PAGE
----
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Variation in phenotypic plasticity for native and invasive populations of Bromus tectorum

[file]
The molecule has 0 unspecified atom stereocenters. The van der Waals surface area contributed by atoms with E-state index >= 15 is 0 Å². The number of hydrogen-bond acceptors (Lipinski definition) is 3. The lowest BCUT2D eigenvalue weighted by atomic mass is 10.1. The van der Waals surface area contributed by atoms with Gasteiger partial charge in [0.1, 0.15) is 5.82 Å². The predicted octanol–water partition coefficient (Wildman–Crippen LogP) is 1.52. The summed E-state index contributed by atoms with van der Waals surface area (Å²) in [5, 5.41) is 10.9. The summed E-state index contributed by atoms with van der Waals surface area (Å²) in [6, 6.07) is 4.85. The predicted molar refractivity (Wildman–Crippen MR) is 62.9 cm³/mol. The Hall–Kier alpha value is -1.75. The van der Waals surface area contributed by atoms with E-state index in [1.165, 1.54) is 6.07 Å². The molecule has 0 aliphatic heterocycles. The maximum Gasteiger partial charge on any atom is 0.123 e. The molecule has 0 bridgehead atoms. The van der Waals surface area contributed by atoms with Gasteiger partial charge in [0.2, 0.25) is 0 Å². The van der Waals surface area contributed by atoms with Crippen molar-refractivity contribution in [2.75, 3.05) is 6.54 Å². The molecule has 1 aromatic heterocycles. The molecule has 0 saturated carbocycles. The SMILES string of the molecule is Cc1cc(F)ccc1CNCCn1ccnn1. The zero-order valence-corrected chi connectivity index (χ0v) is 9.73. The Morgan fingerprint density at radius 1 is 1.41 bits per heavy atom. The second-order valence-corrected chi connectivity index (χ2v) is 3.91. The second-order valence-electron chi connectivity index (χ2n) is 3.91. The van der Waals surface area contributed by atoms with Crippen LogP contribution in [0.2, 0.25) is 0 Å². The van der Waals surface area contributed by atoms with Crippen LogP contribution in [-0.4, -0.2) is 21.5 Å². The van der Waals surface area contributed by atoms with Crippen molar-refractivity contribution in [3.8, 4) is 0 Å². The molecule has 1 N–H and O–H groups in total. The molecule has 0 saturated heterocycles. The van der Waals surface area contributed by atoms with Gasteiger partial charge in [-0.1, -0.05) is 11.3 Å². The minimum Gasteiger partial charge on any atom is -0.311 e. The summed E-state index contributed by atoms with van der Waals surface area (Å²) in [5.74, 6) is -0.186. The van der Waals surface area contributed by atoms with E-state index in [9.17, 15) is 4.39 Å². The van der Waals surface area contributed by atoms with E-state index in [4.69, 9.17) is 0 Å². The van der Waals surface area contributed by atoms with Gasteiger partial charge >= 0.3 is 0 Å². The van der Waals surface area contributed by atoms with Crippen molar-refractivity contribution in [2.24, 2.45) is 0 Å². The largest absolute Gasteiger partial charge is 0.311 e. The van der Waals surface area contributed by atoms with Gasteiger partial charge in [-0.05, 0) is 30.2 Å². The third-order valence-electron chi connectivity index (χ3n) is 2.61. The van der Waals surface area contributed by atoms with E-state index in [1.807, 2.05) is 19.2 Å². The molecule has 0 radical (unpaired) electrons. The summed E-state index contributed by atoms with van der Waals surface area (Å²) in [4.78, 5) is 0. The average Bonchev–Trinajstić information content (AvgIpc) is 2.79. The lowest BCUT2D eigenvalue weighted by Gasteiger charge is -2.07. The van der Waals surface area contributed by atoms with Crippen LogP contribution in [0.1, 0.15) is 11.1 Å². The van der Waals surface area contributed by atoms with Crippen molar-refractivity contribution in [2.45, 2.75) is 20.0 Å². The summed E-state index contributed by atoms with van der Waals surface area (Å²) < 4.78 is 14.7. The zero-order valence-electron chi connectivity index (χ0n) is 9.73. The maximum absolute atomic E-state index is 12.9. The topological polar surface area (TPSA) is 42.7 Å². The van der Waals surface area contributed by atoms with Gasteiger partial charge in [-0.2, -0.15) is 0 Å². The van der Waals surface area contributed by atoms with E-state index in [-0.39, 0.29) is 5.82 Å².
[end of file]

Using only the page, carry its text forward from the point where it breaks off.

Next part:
Phenotypic plasticity is often considered important for invasive plant success, yet relatively few studies have assessed plasticity in both native and invasive populations of the same species. We examined the plastic response to temperature for Bromus tectorum populations collected from similar shrub-steppe environments in the Republics of Armenia and Georgia, where it is native, and along an invasive front in California and Nevada. Plants were grown in growth chambers in either ‘warm’ (30/20 °C, day/night) or ‘cold’ (10/5 °C) conditions. Invasive populations exhibited greater adaptive plasticity than natives for freezing tolerance (as measured by chlorophyll a fluorescence), such that invasive populations grown in the cold treatment exhibited the highest tolerance. Invasive populations also exhibited more rapid seedling emergence in response to warm temperatures compared to native populations. The climatic conditions of population source locations were related to emergence timing for invasive populations and to freezing tolerance across all populations combined. Plasticity in growth-related traits such as biomass, allocation, leaf length, and photosynthesis did not differ between native and invasive populations. Rather, some growth-related traits were very plastic across all populations, which may help to dampen differences in biomass in contrasting environments. Thus, invasive populations were found to be particularly plastic for some important traits such as seedling emergence and freezing tolerance, but plasticity at the species level may also be an important factor in the invasive ability of B. tectorum.

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